Sonny Kim's widow pleads: Don't release video

From The Cincinnati Enquirer The wife of the Cincinnati Police Officer Sonny Kim, who was fatally shot in the line of duty, is pleading with the city not to release a video that shows the aftermath of the shooting.

Local media outlets, including The Enquirer, have asked to review the video recording, which was caught on the dash-cam of the the second officer to arrive at the scene. Ohio law allows the public to view such recordings.

"...for my kids, witnessing their father lying helplessly on the ground will only add to the devastation that they have already felt," Jessica Kim wrote in identical letters to Mayor John Cranley, City Manager Harry Black and Police Chief Jeffrey Blackwell. "Sonny was their rock, strong and protective. They should not have to see a broken image of their father like that."

Jessica Kim, who has seen the video, said "the video clip will not add value to anyone, but instead add an even greater amount of pain."

Black called Kim "a hero in every sense of the word," but acknowledged the the city must abide by all public records laws.

"In this regard, I have asked the Law department to carefully review this matter in order to advise on how best to proceed," Black said.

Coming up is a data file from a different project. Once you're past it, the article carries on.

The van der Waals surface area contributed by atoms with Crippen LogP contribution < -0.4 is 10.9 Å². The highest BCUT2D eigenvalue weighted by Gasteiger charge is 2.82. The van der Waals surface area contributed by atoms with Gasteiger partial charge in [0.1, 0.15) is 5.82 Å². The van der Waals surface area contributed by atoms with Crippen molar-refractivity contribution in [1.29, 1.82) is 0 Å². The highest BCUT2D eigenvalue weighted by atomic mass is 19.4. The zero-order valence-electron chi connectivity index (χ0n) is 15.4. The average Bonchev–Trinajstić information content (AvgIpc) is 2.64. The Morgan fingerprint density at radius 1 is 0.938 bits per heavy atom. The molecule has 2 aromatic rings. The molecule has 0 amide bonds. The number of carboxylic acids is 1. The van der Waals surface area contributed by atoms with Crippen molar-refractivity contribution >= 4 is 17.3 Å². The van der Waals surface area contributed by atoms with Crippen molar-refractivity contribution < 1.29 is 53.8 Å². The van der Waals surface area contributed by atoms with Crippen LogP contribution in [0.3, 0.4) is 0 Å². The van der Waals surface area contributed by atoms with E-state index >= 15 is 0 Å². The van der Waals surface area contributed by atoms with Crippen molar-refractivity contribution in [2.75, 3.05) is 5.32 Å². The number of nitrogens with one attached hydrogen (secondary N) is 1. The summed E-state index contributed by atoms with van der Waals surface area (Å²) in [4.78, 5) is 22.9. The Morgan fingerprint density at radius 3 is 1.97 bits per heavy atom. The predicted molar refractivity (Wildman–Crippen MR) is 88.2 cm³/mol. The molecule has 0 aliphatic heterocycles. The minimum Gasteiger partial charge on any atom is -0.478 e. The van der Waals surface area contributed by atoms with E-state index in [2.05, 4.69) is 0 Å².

On the morning of June 19, Kim, 48, was ambushed by Trepierre Hummons, of Madisonville, according to Cincinnati police. Police received a call at 9:03 a.m. about a man with a gun at the corner of Whetsel Avenue and Rose Street. At 9:10 a.m., a second call came in to dispatchers. Kim, a nearly 30-year veteran of the police department and longtime District 2 officer, responded.

It would later come out Hummons made the calls.

Hummons shot Kim, an act witnessed by by Hummon's mother, who lived nearby, police said. She used Kim's radio to call for help. Frantic officers, including Tom Sandmann, hurried to the scene.

Sandmann pulled up and fatally shot Hummons. Sandmann's dash-camera video caught the shooting aftermath.

"The Enquirer is seeking the video to shed light on exactly what happened that morning," said Enquirer News Director Mike Kilian. "There remain many unanswered questions."

The Cincinnati Police investigation is on-going. Immediately after the shooting, department officials gave a brief account of what happened. But plenty of questions remain.

It's unclear how many shots were fired, who fired first, how Kim died and where a probation officer, who has never been named, plays into what happened.

Hummons' father, Ronald Hummons, has publicly said his son didn't lure anyone to the scene of the shooting.

Once the police investigation is completed it will be forwarded to the The Hamilton County Prosecutor's Office, which under state law must review all officer-involved shootings.